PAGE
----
The Nature Trust of BC is saddened that our friend and supporter, Murray LaBrash passed away on July 31, 2017. Murray was a man who made nature conservation a priority in his life. His passion and dedication to making a positive impact will be remembered for many generations to come.
Murray certainly made an impact when, in response to increasing development pressure, he donated 32 hectares (78.8 acres) in the Kettle Valley to The Nature Trust of BC for conservation. This land, located between the Rock Creek and Midway communities, includes a mix of grasslands with Ponderosa Pine and Douglas-fir. It is vital habitat for wintering bighorn sheep, bears, and many other species.
Even after making this incredible donation, Murray continued to support nature and the work of The Nature Trust by donating money each month until his death.
Murray was recognized this year as a Stewardship Champion by the Stewardship Centre for BC. His many contributions serve as an inspiration and a reminder of the lasting positive change that an individual can make for nature.
“With a gift of land, you ensure a better future in many ways.”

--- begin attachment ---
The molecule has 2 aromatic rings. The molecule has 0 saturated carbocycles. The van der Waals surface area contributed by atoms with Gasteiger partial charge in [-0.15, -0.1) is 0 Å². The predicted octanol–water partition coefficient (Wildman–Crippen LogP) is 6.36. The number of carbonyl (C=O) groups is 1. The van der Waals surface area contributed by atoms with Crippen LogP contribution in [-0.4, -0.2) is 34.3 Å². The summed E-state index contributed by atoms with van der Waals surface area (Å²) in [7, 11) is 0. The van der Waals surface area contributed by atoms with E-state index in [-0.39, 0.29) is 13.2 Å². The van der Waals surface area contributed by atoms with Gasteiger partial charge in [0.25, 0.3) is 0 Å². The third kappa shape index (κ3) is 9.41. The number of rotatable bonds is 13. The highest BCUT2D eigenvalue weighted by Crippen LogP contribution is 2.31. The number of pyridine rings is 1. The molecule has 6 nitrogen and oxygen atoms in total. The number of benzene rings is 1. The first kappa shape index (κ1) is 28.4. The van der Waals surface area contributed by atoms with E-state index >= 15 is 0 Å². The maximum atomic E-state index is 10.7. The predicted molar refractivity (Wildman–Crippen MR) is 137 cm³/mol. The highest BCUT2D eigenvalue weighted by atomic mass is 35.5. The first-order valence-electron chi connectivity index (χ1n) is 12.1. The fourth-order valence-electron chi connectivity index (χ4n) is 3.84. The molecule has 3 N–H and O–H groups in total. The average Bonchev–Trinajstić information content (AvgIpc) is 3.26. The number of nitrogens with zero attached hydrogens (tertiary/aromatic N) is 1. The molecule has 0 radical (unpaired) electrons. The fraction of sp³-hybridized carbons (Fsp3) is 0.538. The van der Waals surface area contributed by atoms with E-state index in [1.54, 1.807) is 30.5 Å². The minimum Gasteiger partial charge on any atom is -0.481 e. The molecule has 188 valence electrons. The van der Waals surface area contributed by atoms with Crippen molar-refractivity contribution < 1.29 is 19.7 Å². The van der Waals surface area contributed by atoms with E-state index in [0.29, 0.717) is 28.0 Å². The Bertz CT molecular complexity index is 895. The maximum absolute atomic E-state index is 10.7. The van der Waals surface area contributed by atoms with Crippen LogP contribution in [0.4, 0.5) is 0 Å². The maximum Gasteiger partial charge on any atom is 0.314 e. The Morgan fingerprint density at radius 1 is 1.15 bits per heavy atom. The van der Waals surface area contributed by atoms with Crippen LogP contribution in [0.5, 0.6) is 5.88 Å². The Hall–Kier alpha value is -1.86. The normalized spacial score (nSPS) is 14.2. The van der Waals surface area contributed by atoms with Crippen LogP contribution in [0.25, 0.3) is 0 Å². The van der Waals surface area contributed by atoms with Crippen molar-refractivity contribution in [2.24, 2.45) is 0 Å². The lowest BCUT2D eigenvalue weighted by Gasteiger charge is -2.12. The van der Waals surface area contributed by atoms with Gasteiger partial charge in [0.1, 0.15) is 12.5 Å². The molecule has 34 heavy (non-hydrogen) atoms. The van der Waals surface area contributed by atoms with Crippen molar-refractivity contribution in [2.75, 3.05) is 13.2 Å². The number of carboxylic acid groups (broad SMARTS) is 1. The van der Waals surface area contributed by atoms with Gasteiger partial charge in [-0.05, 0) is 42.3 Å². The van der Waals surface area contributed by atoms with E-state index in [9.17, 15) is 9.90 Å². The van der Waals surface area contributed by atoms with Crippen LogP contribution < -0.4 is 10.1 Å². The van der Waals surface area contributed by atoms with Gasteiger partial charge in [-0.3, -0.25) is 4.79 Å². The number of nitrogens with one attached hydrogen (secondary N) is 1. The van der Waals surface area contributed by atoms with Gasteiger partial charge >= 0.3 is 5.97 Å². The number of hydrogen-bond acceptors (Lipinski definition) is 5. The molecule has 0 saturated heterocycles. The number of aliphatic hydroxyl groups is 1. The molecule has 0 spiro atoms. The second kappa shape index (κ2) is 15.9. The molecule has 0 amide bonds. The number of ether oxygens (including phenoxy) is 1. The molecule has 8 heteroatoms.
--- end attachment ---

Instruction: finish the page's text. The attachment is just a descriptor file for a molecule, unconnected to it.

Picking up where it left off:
– Murray LaBrash
By Janice Dixon, Database Manager at The Nature Trust of BC
Over the past 10 years I’ve had the distinct pleasure of having many meaningful conversations with our dearly departed Conservation Champion, Mr. Murray LaBrash.
Murray cared deeply for nature and wild habitats, and he took care of the things he loved.
Murray was especially fond of his adopted deer herd. He hauled many a truckload of feed to help them survive through the harshest months of the year. He was especially taken with the bucks who he rarely got a glimpse of but knew they were steadfast and vigilant over their herd. Murray found a kindred spirit.
Murray had the gentle, shy nature of a man who loved the land and dedicated his life to helping conserve his small corner of the world, plain and simple.
I will be forever grateful to Murray for planting a beacon for conservation which will continue to glow for generations to come.
In fond remembrance,
Janice Dale Dixon